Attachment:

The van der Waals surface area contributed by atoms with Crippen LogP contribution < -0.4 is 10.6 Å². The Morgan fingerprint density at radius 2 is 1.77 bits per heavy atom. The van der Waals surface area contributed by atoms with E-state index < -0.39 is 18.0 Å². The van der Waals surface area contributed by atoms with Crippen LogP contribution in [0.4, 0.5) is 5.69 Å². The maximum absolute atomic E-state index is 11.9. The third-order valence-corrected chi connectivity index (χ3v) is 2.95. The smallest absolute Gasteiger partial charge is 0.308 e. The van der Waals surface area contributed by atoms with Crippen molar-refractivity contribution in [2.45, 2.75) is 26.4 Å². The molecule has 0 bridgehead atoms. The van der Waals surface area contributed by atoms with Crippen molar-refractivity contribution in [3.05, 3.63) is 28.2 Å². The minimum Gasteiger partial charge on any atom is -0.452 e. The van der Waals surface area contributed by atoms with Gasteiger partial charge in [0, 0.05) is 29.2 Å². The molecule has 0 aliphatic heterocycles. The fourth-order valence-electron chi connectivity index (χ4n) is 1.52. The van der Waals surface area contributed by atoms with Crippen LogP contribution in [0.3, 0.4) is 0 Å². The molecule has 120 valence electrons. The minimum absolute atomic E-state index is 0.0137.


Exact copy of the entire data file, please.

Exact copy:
The van der Waals surface area contributed by atoms with Crippen LogP contribution < -0.4 is 10.6 Å². The Morgan fingerprint density at radius 2 is 1.77 bits per heavy atom. The van der Waals surface area contributed by atoms with E-state index < -0.39 is 18.0 Å². The van der Waals surface area contributed by atoms with Crippen LogP contribution in [0.4, 0.5) is 5.69 Å². The maximum absolute atomic E-state index is 11.9. The third-order valence-corrected chi connectivity index (χ3v) is 2.95. The smallest absolute Gasteiger partial charge is 0.308 e. The van der Waals surface area contributed by atoms with Crippen molar-refractivity contribution in [2.45, 2.75) is 26.4 Å². The molecule has 0 bridgehead atoms. The van der Waals surface area contributed by atoms with Crippen molar-refractivity contribution in [3.05, 3.63) is 28.2 Å². The minimum Gasteiger partial charge on any atom is -0.452 e. The van der Waals surface area contributed by atoms with Gasteiger partial charge in [0, 0.05) is 29.2 Å². The molecule has 0 aliphatic heterocycles. The fourth-order valence-electron chi connectivity index (χ4n) is 1.52. The van der Waals surface area contributed by atoms with Crippen LogP contribution in [0.3, 0.4) is 0 Å². The molecule has 120 valence electrons. The minimum absolute atomic E-state index is 0.0137.